's second epistle assures us that all we need for life and godliness is found in Scripture and Paul's writings gives clear definitions for the use of  the gifts of the Spirit.  Subjectively creating after-the-fact prophecies and meanings - at the best derived from an overactive imagination - is not much different than the ancient pagan societies' obsession with divination from arrows and entrails of animals. When the Word of God is ignored, people become crazed with their own imaginations and imaginary meanings in mundane things. Any guessed meaning could have any other number of unlimited possibilities or interpretations - such as 'I need to cut my toenails!'

Biblical Demonology, Merrill F. Unger discusses occult practices that began in Babylon, passed into Greece and Rome, and are still fashionable today in parts of Africa, Burma (Myanmar), and Borneo among pagan tribes. Meaning is imagined and interpreted from looking into various parts of an animal's liver for divine revelation and the will of the gods.  Unger writes: "Belomancy, or divination by arrows is represented by Ezekiel as being practiced in Babylon. ... (Ezek. 21:21). ...augury (divination) was deduced by the way they fell to the earth" (p. 132).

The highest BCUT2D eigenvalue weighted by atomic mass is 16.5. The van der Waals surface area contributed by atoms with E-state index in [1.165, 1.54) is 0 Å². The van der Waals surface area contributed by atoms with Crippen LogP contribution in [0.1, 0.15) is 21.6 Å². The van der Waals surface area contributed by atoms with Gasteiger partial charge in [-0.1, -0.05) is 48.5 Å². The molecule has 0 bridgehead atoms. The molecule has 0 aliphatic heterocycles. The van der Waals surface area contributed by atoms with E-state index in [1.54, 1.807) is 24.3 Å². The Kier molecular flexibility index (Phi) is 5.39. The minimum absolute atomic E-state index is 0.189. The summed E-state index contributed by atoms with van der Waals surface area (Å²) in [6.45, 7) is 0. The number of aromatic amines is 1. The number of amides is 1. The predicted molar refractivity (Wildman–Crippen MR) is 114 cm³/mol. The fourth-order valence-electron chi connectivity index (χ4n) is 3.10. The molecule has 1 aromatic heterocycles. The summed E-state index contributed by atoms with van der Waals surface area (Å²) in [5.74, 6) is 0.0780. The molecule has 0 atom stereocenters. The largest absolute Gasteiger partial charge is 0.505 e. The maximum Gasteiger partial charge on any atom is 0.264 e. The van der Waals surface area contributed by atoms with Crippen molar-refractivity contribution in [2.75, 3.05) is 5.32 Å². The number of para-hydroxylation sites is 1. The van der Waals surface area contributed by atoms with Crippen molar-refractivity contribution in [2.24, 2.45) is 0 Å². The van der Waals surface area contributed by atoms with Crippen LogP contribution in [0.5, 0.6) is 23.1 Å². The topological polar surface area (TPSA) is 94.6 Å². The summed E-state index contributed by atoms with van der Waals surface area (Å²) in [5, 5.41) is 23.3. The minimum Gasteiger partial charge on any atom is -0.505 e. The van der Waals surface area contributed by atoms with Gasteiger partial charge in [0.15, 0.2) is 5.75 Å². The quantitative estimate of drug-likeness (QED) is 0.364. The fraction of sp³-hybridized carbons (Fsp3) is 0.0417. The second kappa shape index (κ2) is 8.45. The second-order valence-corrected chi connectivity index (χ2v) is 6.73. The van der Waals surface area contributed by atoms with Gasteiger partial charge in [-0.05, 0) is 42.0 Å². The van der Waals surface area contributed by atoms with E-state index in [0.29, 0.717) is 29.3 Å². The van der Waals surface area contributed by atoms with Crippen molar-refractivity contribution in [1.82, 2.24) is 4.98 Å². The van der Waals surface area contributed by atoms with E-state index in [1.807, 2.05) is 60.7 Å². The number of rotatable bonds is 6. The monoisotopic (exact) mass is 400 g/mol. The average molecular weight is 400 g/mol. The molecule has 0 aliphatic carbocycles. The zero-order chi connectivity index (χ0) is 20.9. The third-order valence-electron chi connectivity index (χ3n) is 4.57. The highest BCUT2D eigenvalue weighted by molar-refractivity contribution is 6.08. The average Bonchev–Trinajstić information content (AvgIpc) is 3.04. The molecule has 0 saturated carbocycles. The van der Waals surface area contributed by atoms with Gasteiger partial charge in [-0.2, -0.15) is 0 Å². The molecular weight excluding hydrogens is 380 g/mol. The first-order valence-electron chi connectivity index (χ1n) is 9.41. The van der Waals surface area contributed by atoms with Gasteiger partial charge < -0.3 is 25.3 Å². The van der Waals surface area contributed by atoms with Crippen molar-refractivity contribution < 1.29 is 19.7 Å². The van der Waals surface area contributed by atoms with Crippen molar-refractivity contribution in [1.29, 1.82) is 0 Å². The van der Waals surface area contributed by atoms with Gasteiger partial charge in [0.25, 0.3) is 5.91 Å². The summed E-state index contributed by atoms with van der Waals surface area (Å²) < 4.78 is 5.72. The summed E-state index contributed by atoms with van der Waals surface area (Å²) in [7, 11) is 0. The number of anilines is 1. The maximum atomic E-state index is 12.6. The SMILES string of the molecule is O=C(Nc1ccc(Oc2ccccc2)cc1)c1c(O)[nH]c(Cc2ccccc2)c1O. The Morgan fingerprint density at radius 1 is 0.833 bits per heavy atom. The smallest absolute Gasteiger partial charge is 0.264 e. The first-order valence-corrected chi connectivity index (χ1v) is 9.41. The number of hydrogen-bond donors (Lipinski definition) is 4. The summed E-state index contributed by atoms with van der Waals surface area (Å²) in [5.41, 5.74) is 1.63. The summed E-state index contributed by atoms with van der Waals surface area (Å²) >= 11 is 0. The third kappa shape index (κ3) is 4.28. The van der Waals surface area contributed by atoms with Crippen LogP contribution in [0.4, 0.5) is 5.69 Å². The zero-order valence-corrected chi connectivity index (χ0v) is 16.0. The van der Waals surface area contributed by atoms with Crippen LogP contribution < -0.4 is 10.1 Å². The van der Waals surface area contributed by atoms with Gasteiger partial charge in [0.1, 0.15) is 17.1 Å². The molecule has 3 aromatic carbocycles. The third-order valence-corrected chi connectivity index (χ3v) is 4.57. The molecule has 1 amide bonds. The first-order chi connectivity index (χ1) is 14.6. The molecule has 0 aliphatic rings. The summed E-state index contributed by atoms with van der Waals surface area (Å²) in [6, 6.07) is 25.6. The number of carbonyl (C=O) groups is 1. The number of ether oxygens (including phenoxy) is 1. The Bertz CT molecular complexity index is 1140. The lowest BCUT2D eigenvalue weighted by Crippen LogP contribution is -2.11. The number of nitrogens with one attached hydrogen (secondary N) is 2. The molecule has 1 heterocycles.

A neater, cleaner, more sanitized version of augury is practiced by today
's false prophets in the British church.  It may not be as disgusting as poking around in the bloody entrails of a dead animal but the crazy methods of Rick Joyner, who even uses sports themes to invent meaningful 'prophecies,' have been inculcated into our churches through the Charismaniac movement.  What is the real difference?   It is still fallen subjective imagination hard at work.  On what basis could we be sure that the imaginings and interpretations are not given by demonic suggestion? After all, they are never brought to the Word of God for verification. Certainly our minds could be better used in a study of God's Word.  Christians need to retreat from the foolishness of such mysticism, paganism, Gnosticism, and subjectivism and get back to the objective Word of God. It has been said many times before, but bears repeating: "The Bible: Nothing more, nothing less, nothing else."  I would go further - if it is in the Bible still check it out by Biblical methods - then you won't go wrong.

"And so we have the prophetic word confirmed, which you do well to heed as a light that shines in a dark place, until the day dawns and the morning star rises in your hearts" (2 Peter 1:19).

The Bible is sufficient. We need not look for supernatural messages from the mundane or the bizarre.  As John F. MacArthur, Jr. commented (
'Charismatic Chaos'):